Measuring User Experience is not an easy task. I have strong opinions about quantifying human behavior and recognize its limitations, but I also recognize that in order to communicate the impact that certain features of a product can have in the overall experience of the user, translating them into tangible and clear metrics has its clear advantages. This experiment was designed to uncover guidelines for the design of speech interfaces. I suspected that the capabilities of the Automatic Speech Recognition (ASR) in the GPS devices had a big impact on UX, but, how much? Together with a fellow researcher, we took it upon ourselves to find out.
Project: Benchmarking of GPS devices enabled with Automatic Speech Recognition in terms of UX.
Role: Experiment design, evaluation, report
Deliverable: Guidelines, paper submission.
Note: Paper published at Interact 2011.
Garmin Nüvi 3790T (System 1), TomTom Go Live 1000 Europe (System 2), Navigon 8450 Live (System 3).
Three portable navigation devices were provided to nine participants in a lab environment to perform 5 tasks using voice commands. Each task had a specific purpose to explore a different aspect of the system. Participants (1 female, 8 male) had no prior experience with any of the systems or interfaces.
After interacting with each system, each participant was asked to complete a user satisfaction questionnaire scoring 34 subjective-response items on a 7-point Likert scale. This questionnaire was based on the Subjective Assessment of Speech System Interfaces (SASSI) project.
A one-way repeated measures ANOVA was used to test for preference differences among the three systems. This test revealed that the ASR of System 2 was preferred overall by participants. One of the things observed that could have contributed to this was the increasing number of audio tips the participants were getting when using the wrong command as this was observed to help participants solve the tasks. The one-shot address and Point Of Interest (POI) search entry capabilities of System 2 were making the interaction faster, resulting in an average of 35 seconds in POI search on route (task 2), as opposed to an average of 81 and 146 for Systems 1 and 3 respectively. However, since it was not possible to refine the search when performing an exploratory POI search (task 4), the participants preferred the step-by-step POI search method of Systems 1 and 3.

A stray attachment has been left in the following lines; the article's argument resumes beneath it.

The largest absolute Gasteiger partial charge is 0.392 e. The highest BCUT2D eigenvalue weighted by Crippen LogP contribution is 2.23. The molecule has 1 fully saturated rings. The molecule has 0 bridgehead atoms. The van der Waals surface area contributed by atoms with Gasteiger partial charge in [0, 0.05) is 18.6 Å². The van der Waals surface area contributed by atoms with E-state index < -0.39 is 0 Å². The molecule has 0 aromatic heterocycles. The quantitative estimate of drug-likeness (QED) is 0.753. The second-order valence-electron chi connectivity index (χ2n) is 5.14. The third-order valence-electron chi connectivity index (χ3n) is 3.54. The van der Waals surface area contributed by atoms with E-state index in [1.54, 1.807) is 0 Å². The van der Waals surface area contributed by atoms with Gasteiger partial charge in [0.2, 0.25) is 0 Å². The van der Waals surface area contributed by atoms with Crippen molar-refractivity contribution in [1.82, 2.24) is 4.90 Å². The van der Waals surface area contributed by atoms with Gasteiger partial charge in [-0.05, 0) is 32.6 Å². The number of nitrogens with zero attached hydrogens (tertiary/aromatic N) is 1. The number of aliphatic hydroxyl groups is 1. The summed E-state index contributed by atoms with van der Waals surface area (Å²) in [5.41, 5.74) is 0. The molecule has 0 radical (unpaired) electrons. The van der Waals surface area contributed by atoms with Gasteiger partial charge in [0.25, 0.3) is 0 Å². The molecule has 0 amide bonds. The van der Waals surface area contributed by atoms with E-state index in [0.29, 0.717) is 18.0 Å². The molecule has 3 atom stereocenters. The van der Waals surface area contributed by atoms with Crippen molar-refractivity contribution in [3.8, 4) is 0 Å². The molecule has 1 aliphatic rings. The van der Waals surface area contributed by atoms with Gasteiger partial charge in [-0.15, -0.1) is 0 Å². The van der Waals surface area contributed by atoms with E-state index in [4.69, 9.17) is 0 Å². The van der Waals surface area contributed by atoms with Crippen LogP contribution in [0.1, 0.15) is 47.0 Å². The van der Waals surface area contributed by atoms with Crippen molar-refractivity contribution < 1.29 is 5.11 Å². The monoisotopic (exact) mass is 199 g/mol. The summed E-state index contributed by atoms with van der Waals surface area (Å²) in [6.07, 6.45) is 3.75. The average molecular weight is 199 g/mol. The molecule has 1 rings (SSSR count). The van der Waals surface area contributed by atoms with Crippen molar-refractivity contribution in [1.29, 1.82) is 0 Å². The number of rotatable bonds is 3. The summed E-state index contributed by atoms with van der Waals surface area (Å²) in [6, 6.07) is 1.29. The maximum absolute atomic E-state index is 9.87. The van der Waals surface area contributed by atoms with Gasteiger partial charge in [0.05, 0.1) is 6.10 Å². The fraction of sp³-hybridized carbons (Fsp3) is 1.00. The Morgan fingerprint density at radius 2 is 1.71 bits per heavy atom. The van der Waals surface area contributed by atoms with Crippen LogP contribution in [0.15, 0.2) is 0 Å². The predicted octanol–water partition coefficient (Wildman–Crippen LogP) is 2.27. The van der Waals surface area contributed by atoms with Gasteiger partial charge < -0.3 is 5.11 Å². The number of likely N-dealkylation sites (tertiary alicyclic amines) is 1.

Interaction with System 1 was perceived as faster than the other two. A possible explanation to this is its lack of prompt sound that was provoking a more natural and uninterrupted conversation. Participants reported confusion on how to proceed due to the lack of audio feedback about the system state, changing their way of speaking to the device, thus worsening the ASR performance. Having to switch between spelling and entering from keyboard in the Dutch address entry (task 5) was not appreciated either.
Although System 3 provides a soft button for going one step back in the ASR menu, no voice command was triggering such an action. That resulted in a 100% of touch screen usage to complete the tasks. This, together with its cumbersome step-by-step error correction method, could be possible explanations why the system was appreciated the least.
Guidelines for design of ASR systems
- Provide voice and soft button shortcuts for canceling/restarting the ASR session.
- Support voice commands for all soft buttons.
- Provide users with immediate feedback (confirmation and/or system status) after they speak out a command.
- Always ask for confirmation before performing an action that requires long loading time.
- Implement more than one voice enabled error recovery way.
- Support audio help messages that gradually provide more information to the user as error rate increases.
- Support alternative voice commands for the same function.
- Avoid reaction time delays and prompt sounds.
- Support one-shot address entry.
- Support choice selection for POIs.
* Photo Credit: TomTom provided stock images for PND devices.